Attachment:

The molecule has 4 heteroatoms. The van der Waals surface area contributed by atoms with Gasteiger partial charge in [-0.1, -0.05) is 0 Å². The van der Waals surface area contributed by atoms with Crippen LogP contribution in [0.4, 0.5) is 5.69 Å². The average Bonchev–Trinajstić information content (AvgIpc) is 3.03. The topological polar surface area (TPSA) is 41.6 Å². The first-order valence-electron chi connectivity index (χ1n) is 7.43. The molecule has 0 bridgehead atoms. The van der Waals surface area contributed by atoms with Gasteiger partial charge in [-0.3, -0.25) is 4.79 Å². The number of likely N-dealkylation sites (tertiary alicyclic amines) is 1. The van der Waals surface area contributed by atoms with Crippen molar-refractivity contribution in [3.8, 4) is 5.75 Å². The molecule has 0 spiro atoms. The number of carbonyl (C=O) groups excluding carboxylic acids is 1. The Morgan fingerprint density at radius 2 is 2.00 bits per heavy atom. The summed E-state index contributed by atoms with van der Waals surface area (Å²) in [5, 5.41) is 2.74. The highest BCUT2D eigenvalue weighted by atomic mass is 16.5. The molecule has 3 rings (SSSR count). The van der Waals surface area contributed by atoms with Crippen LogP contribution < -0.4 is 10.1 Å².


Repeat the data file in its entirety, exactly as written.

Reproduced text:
The molecule has 4 heteroatoms. The van der Waals surface area contributed by atoms with Gasteiger partial charge in [-0.1, -0.05) is 0 Å². The van der Waals surface area contributed by atoms with Crippen LogP contribution in [0.4, 0.5) is 5.69 Å². The average Bonchev–Trinajstić information content (AvgIpc) is 3.03. The topological polar surface area (TPSA) is 41.6 Å². The first-order valence-electron chi connectivity index (χ1n) is 7.43. The molecule has 0 bridgehead atoms. The van der Waals surface area contributed by atoms with Gasteiger partial charge in [-0.3, -0.25) is 4.79 Å². The number of likely N-dealkylation sites (tertiary alicyclic amines) is 1. The van der Waals surface area contributed by atoms with Crippen molar-refractivity contribution in [3.8, 4) is 5.75 Å². The molecule has 0 spiro atoms. The number of carbonyl (C=O) groups excluding carboxylic acids is 1. The Morgan fingerprint density at radius 2 is 2.00 bits per heavy atom. The summed E-state index contributed by atoms with van der Waals surface area (Å²) in [5, 5.41) is 2.74. The highest BCUT2D eigenvalue weighted by atomic mass is 16.5. The molecule has 3 rings (SSSR count). The van der Waals surface area contributed by atoms with Crippen LogP contribution < -0.4 is 10.1 Å².